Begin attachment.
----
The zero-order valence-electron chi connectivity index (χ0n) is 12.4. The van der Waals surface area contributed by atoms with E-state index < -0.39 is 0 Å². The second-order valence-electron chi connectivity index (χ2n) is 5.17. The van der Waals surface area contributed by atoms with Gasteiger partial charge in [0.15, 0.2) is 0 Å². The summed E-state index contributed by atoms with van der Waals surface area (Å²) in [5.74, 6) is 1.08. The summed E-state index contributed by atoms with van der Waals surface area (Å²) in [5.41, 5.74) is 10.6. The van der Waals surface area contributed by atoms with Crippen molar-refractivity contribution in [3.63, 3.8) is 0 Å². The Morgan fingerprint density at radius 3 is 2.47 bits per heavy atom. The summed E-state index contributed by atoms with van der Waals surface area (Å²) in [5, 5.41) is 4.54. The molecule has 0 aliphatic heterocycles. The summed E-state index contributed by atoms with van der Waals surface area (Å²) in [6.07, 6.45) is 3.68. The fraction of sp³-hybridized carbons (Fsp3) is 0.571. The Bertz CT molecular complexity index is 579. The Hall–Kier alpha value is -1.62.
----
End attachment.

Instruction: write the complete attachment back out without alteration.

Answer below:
The zero-order valence-electron chi connectivity index (χ0n) is 12.4. The van der Waals surface area contributed by atoms with E-state index < -0.39 is 0 Å². The second-order valence-electron chi connectivity index (χ2n) is 5.17. The van der Waals surface area contributed by atoms with Gasteiger partial charge in [0.15, 0.2) is 0 Å². The summed E-state index contributed by atoms with van der Waals surface area (Å²) in [5.74, 6) is 1.08. The summed E-state index contributed by atoms with van der Waals surface area (Å²) in [5.41, 5.74) is 10.6. The van der Waals surface area contributed by atoms with Crippen molar-refractivity contribution in [3.63, 3.8) is 0 Å². The Morgan fingerprint density at radius 3 is 2.47 bits per heavy atom. The summed E-state index contributed by atoms with van der Waals surface area (Å²) in [5, 5.41) is 4.54. The molecule has 0 aliphatic heterocycles. The summed E-state index contributed by atoms with van der Waals surface area (Å²) in [6.07, 6.45) is 3.68. The fraction of sp³-hybridized carbons (Fsp3) is 0.571. The Bertz CT molecular complexity index is 579. The Hall–Kier alpha value is -1.62.